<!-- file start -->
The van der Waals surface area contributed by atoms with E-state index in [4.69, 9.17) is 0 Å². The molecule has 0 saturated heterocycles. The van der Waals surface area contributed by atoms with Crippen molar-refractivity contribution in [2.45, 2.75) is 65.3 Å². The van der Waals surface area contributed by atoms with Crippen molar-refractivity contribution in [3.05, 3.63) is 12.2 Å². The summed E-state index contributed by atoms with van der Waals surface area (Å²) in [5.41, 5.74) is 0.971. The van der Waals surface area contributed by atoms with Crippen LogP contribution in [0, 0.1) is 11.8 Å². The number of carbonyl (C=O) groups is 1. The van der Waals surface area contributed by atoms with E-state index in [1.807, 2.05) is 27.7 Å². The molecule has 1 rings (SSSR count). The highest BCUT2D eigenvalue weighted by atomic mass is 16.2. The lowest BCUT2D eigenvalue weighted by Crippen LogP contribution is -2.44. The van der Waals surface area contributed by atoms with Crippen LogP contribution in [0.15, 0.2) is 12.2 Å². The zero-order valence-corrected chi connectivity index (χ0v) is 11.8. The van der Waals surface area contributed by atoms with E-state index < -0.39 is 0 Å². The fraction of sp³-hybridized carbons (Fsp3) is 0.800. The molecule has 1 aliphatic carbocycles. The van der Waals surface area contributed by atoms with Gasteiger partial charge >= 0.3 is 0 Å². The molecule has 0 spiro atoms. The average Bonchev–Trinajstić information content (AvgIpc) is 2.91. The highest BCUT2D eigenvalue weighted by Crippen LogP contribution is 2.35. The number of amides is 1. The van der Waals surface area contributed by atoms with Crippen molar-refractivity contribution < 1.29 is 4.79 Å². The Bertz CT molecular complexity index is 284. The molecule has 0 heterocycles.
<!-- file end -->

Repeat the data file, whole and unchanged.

The van der Waals surface area contributed by atoms with E-state index in [4.69, 9.17) is 0 Å². The molecule has 0 saturated heterocycles. The van der Waals surface area contributed by atoms with Crippen molar-refractivity contribution in [2.45, 2.75) is 65.3 Å². The van der Waals surface area contributed by atoms with Crippen molar-refractivity contribution in [3.05, 3.63) is 12.2 Å². The summed E-state index contributed by atoms with van der Waals surface area (Å²) in [5.41, 5.74) is 0.971. The van der Waals surface area contributed by atoms with Crippen LogP contribution in [0, 0.1) is 11.8 Å². The number of carbonyl (C=O) groups is 1. The van der Waals surface area contributed by atoms with E-state index in [1.807, 2.05) is 27.7 Å². The molecule has 1 rings (SSSR count). The highest BCUT2D eigenvalue weighted by atomic mass is 16.2. The lowest BCUT2D eigenvalue weighted by Crippen LogP contribution is -2.44. The van der Waals surface area contributed by atoms with Crippen LogP contribution in [0.15, 0.2) is 12.2 Å². The zero-order valence-corrected chi connectivity index (χ0v) is 11.8. The van der Waals surface area contributed by atoms with E-state index < -0.39 is 0 Å². The fraction of sp³-hybridized carbons (Fsp3) is 0.800. The molecule has 1 aliphatic carbocycles. The van der Waals surface area contributed by atoms with Gasteiger partial charge >= 0.3 is 0 Å². The molecule has 0 spiro atoms. The average Bonchev–Trinajstić information content (AvgIpc) is 2.91. The highest BCUT2D eigenvalue weighted by Crippen LogP contribution is 2.35. The number of amides is 1. The van der Waals surface area contributed by atoms with Crippen molar-refractivity contribution < 1.29 is 4.79 Å². The Bertz CT molecular complexity index is 284. The molecule has 0 heterocycles.